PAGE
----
# How to convert a sparse matrix to a list of sparse arrays?

I have a matrix stored as a SparseArray. How can I convert it to a List of its rows, where each row is stored as a SparseArray?

Note that the matrix is huge, so the conversion should use as little memory as possible (the lower bound being the memory of the final List object).

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Like Table[SparseArray[Band[{1, 1}] -> 1, {4, 4}][[k]], {k, 4}]? – J. M. Feb 23 at 13:13
@J.M. Yes, that is the final representation I want. How do I convert an input sparse matrix to this form? – becko Feb 23 at 13:14
Well, you could replace the SparseArray[] in my snippet with yours, for example. – J. M. Feb 23 at 13:16
@J.M. This works and gives the result that I want. However, for some reason it is very slow for me. Maybe there is a faster way? – becko Feb 23 at 13:43
Can you give a (minimal?) example of a sparse matrix where this goes slow? – J. M. Feb 23 at 13:48

List @@ s will do the trick:

s = 1000000 // RandomInteger[{1, 1000000}, {#, 2}] -> RandomReal[1, #]& // SparseArray;

(* SparseArray *)

s // Dimensions
(* {1000000, 1000000} *)

l = List @@ s;

(* List *)

l // Dimensions
(* {1000000, 1000000} *)

(* SparseArray *)

Take[l, 4]


Why Does This Work?

Commentators observe that replacing the head of the (apparent) FullForm of a SparseArray ought to produce a nonsensical result. Why, then, does this work?

Despite appearances, a SparseArray is an atom:

SparseArray[Range[10]] // AtomQ
(* True *)


The full-form is therefore synthetic. Any operations that operate upon the (notionally non-existent) subparts of these atoms are implemented as special definitions. The documentation strongly implies that a SparseArray is meant to act virtually interchangeably with a regular List.

The Details section gives explicit examples where the parts of a multidimensional sparse array themselves appear as sparse arrays to operations like Map, Part, Listable, etc. In light of this, it stands to reason that replacing the notional head of a multidimensional sparse array with List would result in a list of sparse arrays. It is likely that the implementation has explicit code to handle this case.

I cannot point to a definitive statement in the documentation that guarantees the behaviour of List @@ s. But I would argue that it is so strongly implied that it would be a regression if it were changed in some future release.

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Simple and fast! – becko Feb 23 at 16:24
Brilliant, but I don't understand why doest it work considering what is the FullForm of a SparseArray. Can you comment on the rationale behind? – rhermans Feb 23 at 16:33
Actually I didn't understand either, I was just happy it worked. I second @rhermans request for further explanation. – becko Feb 23 at 16:55
@rhermans I added the section Why Does This Work? – WReach Feb 23 at 18:33

Easy to do with Map.

This generates a random sparse matrix(array):

{m, n} = {1000, 2000};
pairs = Flatten[
Outer[List, RandomInteger[{1, m}, Floor[0.7 m]],
RandomInteger[{1, n}, Floor[0.7 n]]], 1];
smat = SparseArray[
Thread[pairs -> RandomReal[{0, 1}, Length[pairs]]], {m, n}]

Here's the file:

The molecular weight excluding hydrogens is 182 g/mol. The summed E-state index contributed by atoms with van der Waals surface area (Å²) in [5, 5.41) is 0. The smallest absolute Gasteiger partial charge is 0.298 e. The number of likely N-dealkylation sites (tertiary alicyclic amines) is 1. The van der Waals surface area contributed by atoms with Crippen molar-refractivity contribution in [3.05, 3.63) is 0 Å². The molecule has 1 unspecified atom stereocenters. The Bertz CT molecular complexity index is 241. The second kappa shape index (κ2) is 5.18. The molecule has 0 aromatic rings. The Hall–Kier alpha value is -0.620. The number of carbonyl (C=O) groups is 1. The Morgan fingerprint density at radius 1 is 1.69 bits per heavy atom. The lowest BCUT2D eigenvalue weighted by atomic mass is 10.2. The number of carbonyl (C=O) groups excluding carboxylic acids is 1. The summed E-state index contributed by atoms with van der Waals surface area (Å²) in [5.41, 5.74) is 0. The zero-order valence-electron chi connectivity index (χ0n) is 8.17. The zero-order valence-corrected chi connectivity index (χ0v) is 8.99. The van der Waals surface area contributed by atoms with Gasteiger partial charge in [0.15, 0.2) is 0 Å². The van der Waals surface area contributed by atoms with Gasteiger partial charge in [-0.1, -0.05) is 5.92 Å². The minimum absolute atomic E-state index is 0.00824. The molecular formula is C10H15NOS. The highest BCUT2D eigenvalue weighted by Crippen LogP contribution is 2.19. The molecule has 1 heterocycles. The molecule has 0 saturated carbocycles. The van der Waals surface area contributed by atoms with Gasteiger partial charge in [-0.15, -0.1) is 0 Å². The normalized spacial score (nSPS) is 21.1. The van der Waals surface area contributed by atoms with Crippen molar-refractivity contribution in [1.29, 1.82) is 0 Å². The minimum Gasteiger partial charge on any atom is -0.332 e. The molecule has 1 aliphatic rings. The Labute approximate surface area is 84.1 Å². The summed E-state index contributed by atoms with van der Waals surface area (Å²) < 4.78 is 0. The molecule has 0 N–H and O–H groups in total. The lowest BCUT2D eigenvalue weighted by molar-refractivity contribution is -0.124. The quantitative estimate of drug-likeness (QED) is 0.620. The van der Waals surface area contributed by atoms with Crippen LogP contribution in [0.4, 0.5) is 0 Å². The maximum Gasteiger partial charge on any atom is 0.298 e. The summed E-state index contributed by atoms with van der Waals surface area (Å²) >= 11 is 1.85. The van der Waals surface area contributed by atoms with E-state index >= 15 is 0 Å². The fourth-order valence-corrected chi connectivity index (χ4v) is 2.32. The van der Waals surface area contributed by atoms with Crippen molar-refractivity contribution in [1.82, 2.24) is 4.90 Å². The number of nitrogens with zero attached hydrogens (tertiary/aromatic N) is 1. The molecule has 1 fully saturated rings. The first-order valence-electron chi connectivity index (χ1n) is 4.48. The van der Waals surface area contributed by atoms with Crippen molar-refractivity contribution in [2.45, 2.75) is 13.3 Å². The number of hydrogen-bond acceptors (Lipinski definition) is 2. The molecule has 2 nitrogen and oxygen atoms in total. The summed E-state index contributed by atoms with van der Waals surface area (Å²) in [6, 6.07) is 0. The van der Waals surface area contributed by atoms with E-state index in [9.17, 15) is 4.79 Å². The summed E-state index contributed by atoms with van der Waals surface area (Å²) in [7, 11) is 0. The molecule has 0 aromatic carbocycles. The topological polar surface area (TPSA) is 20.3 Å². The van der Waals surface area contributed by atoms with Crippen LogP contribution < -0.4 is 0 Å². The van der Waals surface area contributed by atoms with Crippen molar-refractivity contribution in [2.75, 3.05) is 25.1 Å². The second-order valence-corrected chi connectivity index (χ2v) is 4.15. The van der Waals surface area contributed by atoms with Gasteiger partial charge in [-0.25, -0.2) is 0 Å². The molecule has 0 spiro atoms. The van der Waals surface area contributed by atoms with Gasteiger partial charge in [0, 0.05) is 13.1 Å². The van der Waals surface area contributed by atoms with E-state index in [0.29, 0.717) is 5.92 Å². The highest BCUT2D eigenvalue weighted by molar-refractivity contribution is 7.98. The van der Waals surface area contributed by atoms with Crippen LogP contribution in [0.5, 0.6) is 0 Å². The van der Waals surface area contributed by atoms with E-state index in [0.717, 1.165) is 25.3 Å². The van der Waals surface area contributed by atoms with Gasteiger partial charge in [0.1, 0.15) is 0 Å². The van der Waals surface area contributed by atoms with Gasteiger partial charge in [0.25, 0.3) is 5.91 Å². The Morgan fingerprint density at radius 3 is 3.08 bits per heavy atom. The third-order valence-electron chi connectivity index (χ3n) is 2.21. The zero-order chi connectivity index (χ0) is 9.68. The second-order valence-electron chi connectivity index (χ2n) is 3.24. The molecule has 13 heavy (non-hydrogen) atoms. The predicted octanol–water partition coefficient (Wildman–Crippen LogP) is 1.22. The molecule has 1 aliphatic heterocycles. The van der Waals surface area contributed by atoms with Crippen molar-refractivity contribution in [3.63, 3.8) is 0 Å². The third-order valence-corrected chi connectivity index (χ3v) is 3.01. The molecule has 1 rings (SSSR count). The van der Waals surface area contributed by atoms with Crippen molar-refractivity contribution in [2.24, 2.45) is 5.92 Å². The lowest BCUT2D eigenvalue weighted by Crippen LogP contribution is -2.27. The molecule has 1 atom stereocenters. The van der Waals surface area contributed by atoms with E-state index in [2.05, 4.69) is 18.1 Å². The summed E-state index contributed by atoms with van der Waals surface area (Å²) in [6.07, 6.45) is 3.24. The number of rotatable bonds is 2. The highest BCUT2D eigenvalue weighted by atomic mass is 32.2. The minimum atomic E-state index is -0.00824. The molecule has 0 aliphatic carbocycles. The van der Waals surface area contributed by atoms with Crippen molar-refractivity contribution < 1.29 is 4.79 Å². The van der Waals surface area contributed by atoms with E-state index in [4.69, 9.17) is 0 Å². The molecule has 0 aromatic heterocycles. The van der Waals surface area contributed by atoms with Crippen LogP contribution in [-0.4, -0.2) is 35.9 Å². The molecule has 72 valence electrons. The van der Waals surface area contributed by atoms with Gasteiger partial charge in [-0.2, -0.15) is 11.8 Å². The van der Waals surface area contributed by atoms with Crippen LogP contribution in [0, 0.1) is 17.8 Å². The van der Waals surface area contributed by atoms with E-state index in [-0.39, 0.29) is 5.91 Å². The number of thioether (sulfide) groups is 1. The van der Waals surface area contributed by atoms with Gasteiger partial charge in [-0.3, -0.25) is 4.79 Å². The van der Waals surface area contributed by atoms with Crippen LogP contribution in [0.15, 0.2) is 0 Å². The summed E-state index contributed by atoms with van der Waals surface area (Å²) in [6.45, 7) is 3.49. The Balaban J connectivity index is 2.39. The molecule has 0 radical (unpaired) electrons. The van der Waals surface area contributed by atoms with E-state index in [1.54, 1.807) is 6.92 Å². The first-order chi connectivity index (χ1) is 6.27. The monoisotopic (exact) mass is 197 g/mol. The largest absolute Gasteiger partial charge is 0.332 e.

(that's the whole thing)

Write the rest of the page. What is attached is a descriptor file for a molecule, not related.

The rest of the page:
Get the rows:

vecs = Map[# &, smat];


Verify it is all sparse arrays:

Shallow[Head /@ vecs]

(* Out[170]//Shallow= {SparseArray, SparseArray, SparseArray, \
SparseArray, SparseArray, SparseArray, SparseArray, SparseArray, \
SparseArray, SparseArray, <<990>>} *)


Here is some profiling code:

Profiling code:

memOld = MemoryInUse[];
timeOld = Date[];
vecs = Map[# &, smat];
memNew = MemoryInUse[];
timeNew = Date[];

(memNew - memOld)
(memNew - memOld)/memOld // N
timeNew - timeOld

(* 12172576

0.170369

{0, 0, 0, 0, 0, 0.021384} *)


(I got the output on a 2.3 GHz Intel Core i7 MacBook Pro laptop with Mathematica 10.3.2.)

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Hah, I'd done it as Identity /@ smat myself, but I wasn't sure if it was faster or slower than Table[]. – J. M. Feb 23 at 14:19
I did some profiling: Identity /@ smat does not seem faster than #& /@ smat and it seems to be 10-20% less memory consuming. Of course the comparison should be done on a collection of sparse matrices with different sizes and densities. – Anton Antonov Feb 23 at 14:32

@WReach has provided the ultimate answer. Consider this an extended comment about the performance of ArrayRules

A large SparseArray

sa = SparseArray[
Table[
RandomInteger[{1, 99999}, 2] -> RandomReal[1]
, 9999]
];


An example with Table that takes some time even for a subset of the rows (some list will be empty).

First@AbsoluteTiming[Table[sa[[k]], {k, 9999}]]
(* 2.68629 *)


But if you can get away with ArrayRules instead of SparseArray

First@AbsoluteTiming[GatherBy[Most@ArrayRules[sa], First@*First]]
(* 0.0172612 *)

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With the Table form dont'you extract only the first 9999 rows? – unlikely Feb 23 at 15:45
Yes, in the Table form you are missing most rows, that's why the timing is so small I think. – becko Feb 23 at 15:47
not a fair timing comparison unless you add the code to reconstruct the individual sparse arrays. – george2079 Feb 23 at 16:21
Yes, this of not for benchmark, times here are only to show that what is almost impossibly slow even for a subsection of a SparseArray becomes trivial with ArrayRules for the whole set. This may or may not be of use to the OP. – rhermans Feb 23 at 16:25

If m contains your SparseArray

m = SparseArray[{{1, 2} -> a, {3, 2} -> b, {3, 3} -> c}];


then the following will return its list of sparse array rows.

m[[#]] & /@ Range[First@Dimensions@m]


Hope this helps.

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